Still, “our life sorrow,” as Mary Moore referred to her husband’s “affliction,” cast a long shadow, causing one of Warner’s first loves to reject his marriage proposal and reinforcing Mary’s need for the constant presence of a loving companion. During Marianne’s teenage years, this need was filled by a family friend, Mary Norcross, who, Leavell reveals, lived with the Moores at times as Mary’s romantic partner. Norcross, a Bryn Mawr graduate who worked briefly in its administration, helped Marianne apply to the college, where she began writing for the literary magazine. That was no easy matter at this most rigorous of women’s schools, where over a third of entering freshmen failed to graduate.
These would be the only years Marianne spent away from her mother, whose painful breakup with Norcross the year after Marianne’s graduation brought on depression and illness, and drew both Marianne and Warner, studying for the ministry, back into “the remarkable family life” that Mary required as sustenance. Already, the siblings had appointed themselves their mother’s “uncles,” rendering Marianne “he” in most family correspondence. But after a brief period in which Marianne and Mary installed themselves in Warner’s modest ministerial lodgings, Warner had finally had enough. “While I would count it nothing to die for you,” he wrote his mother, announcing his intention to marry and move away, “I have refused to live for you.”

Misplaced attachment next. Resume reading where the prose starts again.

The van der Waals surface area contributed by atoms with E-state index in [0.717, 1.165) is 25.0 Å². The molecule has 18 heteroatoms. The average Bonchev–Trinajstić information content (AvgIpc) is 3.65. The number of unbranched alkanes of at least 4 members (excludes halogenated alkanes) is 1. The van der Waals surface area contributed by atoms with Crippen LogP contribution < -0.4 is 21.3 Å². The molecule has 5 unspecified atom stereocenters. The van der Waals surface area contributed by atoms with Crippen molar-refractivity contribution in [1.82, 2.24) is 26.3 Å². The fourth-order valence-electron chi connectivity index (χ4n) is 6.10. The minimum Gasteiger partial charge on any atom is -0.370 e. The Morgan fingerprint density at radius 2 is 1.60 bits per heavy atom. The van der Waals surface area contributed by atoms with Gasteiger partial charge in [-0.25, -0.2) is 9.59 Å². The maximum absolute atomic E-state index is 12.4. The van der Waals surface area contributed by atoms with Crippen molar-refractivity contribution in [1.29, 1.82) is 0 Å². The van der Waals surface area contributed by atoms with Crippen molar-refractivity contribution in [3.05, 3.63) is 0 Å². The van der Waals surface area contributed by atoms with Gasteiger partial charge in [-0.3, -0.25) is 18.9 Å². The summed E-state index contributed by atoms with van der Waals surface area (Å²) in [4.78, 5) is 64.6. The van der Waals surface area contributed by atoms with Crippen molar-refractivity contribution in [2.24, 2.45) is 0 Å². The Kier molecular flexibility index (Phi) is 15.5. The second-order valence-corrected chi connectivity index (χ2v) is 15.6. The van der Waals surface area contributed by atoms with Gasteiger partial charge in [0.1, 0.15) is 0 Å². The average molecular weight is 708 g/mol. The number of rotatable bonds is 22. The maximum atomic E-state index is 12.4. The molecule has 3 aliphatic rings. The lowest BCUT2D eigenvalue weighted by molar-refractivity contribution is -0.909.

It was Marianne — or Rat, as she was known in the family, after Kenneth Grahame’s companionable versifier in “The Wind in the Willows” — who gave herself to Mary, the home-loving Mole. The two lived together for 29 years, sharing a bed in cramped quarters in Greenwich Village and Brooklyn, living “like anchorites,” Marianne said, in service to each other: Mary’s health, Marianne’s work.
It is Leavell’s singular accomplishment to bring the complexities of this extraordinary life into full view, as Moore did with her own obscure subjects — the jerboa, pangolin and plumet basilisk. Leavell shows how the “celibate poet” who chastised William Carlos Williams for “lewdness” became, in Williams’s words, modernism’s “saint — if we had one — in whom we all instinctively felt our purpose come together to form a stream.” Rather than contract in so small a space, Moore expanded, editing the Dial for its last four years; publishing Joyce, Yeats and Pound; and winning popular acclaim in the 1950s with a National Book Award and the Pulitzer Prize. Moore strove to reach an audience beyond the modernist coterie, and did so with poems like “What Are Years?,” with its stirring last lines that carry new biographical weight in Leavell’s thoughtful account:
. . . He
sees deep and is glad, who
accedes to mortality
and despite imprisonment, rises
within himself as
the sea in a chasm, struggling to be
free and unable to be,
in its surrendering
finds its continuing.
Marshall is the author of “Margaret Fuller: A New American Life.” She is at work on a biography of Elizabeth Bishop for the Amazon “Icons” series.
At noon Friday, poets Mary Jo Salter and Robyn Schiff will celebrate the 126th birthday of Marianne Moore by reading selections from her work at the Library of Congress. This event is free to the public. For information, call 202-707-5394.
HOLDING ON UPSIDE DOWN
The Life and Work of Marianne Moore
By Linda Leavell
Farrar Straus Giroux. 455 pp. $30